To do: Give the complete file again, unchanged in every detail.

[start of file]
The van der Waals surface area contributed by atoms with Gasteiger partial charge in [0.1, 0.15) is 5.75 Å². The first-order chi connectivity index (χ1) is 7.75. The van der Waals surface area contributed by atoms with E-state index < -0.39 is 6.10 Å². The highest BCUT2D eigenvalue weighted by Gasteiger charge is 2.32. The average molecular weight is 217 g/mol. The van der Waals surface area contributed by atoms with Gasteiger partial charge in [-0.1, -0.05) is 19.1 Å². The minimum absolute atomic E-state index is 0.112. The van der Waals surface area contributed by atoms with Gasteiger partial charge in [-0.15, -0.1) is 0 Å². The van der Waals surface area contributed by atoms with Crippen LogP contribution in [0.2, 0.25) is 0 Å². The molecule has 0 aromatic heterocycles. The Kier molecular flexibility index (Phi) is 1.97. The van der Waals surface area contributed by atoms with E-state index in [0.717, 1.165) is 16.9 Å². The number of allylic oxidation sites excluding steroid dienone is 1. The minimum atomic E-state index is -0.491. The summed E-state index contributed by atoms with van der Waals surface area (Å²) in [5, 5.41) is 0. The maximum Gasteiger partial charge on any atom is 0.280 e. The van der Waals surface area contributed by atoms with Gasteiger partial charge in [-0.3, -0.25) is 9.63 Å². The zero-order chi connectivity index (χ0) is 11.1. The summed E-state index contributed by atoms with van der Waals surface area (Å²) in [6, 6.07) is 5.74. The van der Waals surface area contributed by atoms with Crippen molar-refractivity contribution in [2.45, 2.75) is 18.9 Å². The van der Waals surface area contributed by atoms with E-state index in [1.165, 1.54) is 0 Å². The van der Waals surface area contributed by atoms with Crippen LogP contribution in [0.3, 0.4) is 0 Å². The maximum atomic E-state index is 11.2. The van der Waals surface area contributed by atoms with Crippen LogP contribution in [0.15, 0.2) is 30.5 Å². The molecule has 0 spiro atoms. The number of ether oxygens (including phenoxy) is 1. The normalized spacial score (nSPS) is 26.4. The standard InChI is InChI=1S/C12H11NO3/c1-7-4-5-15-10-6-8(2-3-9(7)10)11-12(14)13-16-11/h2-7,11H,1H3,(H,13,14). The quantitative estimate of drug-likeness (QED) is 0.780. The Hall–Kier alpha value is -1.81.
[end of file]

The van der Waals surface area contributed by atoms with Gasteiger partial charge in [0.1, 0.15) is 5.75 Å². The first-order chi connectivity index (χ1) is 7.75. The van der Waals surface area contributed by atoms with E-state index < -0.39 is 6.10 Å². The highest BCUT2D eigenvalue weighted by Gasteiger charge is 2.32. The average molecular weight is 217 g/mol. The van der Waals surface area contributed by atoms with Gasteiger partial charge in [-0.1, -0.05) is 19.1 Å². The minimum absolute atomic E-state index is 0.112. The van der Waals surface area contributed by atoms with Gasteiger partial charge in [-0.15, -0.1) is 0 Å². The van der Waals surface area contributed by atoms with Crippen LogP contribution in [0.2, 0.25) is 0 Å². The molecule has 0 aromatic heterocycles. The Kier molecular flexibility index (Phi) is 1.97. The van der Waals surface area contributed by atoms with E-state index in [0.717, 1.165) is 16.9 Å². The number of allylic oxidation sites excluding steroid dienone is 1. The minimum atomic E-state index is -0.491. The summed E-state index contributed by atoms with van der Waals surface area (Å²) in [5, 5.41) is 0. The maximum Gasteiger partial charge on any atom is 0.280 e. The van der Waals surface area contributed by atoms with Gasteiger partial charge in [-0.3, -0.25) is 9.63 Å². The zero-order chi connectivity index (χ0) is 11.1. The summed E-state index contributed by atoms with van der Waals surface area (Å²) in [6, 6.07) is 5.74. The van der Waals surface area contributed by atoms with Crippen molar-refractivity contribution in [2.45, 2.75) is 18.9 Å². The van der Waals surface area contributed by atoms with E-state index in [1.165, 1.54) is 0 Å². The van der Waals surface area contributed by atoms with Crippen LogP contribution in [0.3, 0.4) is 0 Å². The maximum atomic E-state index is 11.2. The van der Waals surface area contributed by atoms with Crippen LogP contribution in [0.15, 0.2) is 30.5 Å². The molecule has 0 spiro atoms. The number of ether oxygens (including phenoxy) is 1. The normalized spacial score (nSPS) is 26.4. The standard InChI is InChI=1S/C12H11NO3/c1-7-4-5-15-10-6-8(2-3-9(7)10)11-12(14)13-16-11/h2-7,11H,1H3,(H,13,14). The quantitative estimate of drug-likeness (QED) is 0.780. The Hall–Kier alpha value is -1.81.